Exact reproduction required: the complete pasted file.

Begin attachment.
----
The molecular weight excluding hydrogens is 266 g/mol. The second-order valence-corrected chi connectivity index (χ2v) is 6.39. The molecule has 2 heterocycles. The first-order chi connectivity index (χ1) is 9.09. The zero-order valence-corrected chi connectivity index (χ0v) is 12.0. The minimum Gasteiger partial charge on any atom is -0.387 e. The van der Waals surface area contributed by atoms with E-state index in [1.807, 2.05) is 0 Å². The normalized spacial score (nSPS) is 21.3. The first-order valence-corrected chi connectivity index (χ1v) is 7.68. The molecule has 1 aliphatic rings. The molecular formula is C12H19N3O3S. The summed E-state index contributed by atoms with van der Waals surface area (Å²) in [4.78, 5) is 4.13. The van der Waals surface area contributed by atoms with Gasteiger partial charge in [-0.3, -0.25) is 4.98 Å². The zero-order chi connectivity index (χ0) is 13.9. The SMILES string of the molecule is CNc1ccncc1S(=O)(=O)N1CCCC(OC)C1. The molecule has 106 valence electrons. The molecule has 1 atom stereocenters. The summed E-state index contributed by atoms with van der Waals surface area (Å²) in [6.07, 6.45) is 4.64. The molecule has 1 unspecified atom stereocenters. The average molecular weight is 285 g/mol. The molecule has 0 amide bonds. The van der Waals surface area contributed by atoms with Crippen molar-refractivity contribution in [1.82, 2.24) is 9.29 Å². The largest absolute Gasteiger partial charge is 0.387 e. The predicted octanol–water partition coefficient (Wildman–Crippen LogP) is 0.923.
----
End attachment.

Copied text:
The molecular weight excluding hydrogens is 266 g/mol. The second-order valence-corrected chi connectivity index (χ2v) is 6.39. The molecule has 2 heterocycles. The first-order chi connectivity index (χ1) is 9.09. The zero-order valence-corrected chi connectivity index (χ0v) is 12.0. The minimum Gasteiger partial charge on any atom is -0.387 e. The van der Waals surface area contributed by atoms with E-state index in [1.807, 2.05) is 0 Å². The normalized spacial score (nSPS) is 21.3. The first-order valence-corrected chi connectivity index (χ1v) is 7.68. The molecule has 1 aliphatic rings. The molecular formula is C12H19N3O3S. The summed E-state index contributed by atoms with van der Waals surface area (Å²) in [4.78, 5) is 4.13. The van der Waals surface area contributed by atoms with Gasteiger partial charge in [-0.3, -0.25) is 4.98 Å². The zero-order chi connectivity index (χ0) is 13.9. The SMILES string of the molecule is CNc1ccncc1S(=O)(=O)N1CCCC(OC)C1. The molecule has 106 valence electrons. The molecule has 1 atom stereocenters. The summed E-state index contributed by atoms with van der Waals surface area (Å²) in [6.07, 6.45) is 4.64. The molecule has 1 unspecified atom stereocenters. The average molecular weight is 285 g/mol. The molecule has 0 amide bonds. The van der Waals surface area contributed by atoms with Crippen molar-refractivity contribution in [1.82, 2.24) is 9.29 Å². The largest absolute Gasteiger partial charge is 0.387 e. The predicted octanol–water partition coefficient (Wildman–Crippen LogP) is 0.923.